Singapore Airlines Defends ACCC Cartel Claims

Submitted by Share Trading on 23 December, 2008 - 07:59

Singapore Airlines (SIA), the national airline of Singapore, has defended the claims made by Australian Competition and Consumer Commission (ACCC) that, it has broken the law by setting high freights and securities surcharges. The competition regulator said that, Singapore Airlines has imposed high charges on the Australian exporters for sending the goods to Middle East.

ACCC has already sued Qantas Airways (QAN) and British Airways (BAY) and extracted a fine of A$25 totally. The ACCC is investigating other airlines and some are assisting voluntarily while others are not. Graeme Samuel, chairman of ACCC, announced yesterday that a new legal action is against Singapore Airlines. He also revealed that "The ACCC expects to be able to finalize its investigations with a number of airlines shortly".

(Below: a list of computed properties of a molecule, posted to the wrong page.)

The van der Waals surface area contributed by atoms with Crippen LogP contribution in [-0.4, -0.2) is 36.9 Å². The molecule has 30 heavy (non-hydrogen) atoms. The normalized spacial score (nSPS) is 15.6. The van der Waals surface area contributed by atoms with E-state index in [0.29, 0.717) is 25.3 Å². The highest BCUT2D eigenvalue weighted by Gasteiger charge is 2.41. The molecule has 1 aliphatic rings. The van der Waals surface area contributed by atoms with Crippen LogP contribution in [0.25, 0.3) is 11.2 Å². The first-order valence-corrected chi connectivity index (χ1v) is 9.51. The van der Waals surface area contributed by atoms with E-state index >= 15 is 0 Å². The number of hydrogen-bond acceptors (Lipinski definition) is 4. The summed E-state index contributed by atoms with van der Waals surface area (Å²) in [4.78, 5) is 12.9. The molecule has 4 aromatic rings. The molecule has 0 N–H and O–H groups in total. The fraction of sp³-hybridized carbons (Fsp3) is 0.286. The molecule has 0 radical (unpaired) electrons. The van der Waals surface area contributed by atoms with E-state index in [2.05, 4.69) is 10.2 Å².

The spokes man of SIA said that, "SIA Cargo is committed to competing successfully and fairly, within the requirements of the relevant competition law in Australia. With the matter now before the court, it would be inappropriate for SIA Cargo to comment in any more detail at this stage". He also said that "SIA Cargo will defend allegations by the Australian Competition and Consumer Commission that it, and several other airlines, have engaged in cartel conduct".

Singapore Airlines is also accused of reaching separate deals in Hong Kong, Indonesia, the United Arab Emirates and Singapore. There is also a speculation that SIA has colluded with Malaysia Airlines to increase charges for sending Australian meat to the Middle East in 2003. In the claims against the SIA, ACCC has said that the Airline Company had an agreement with Lufthansa, a German airline and other airlines to impose a security surcharge on global air freight in 2001. New Zealand's Commerce Commission has also begun to take legal action on Australian airline and 12 other airlines for allegedly fixing prices.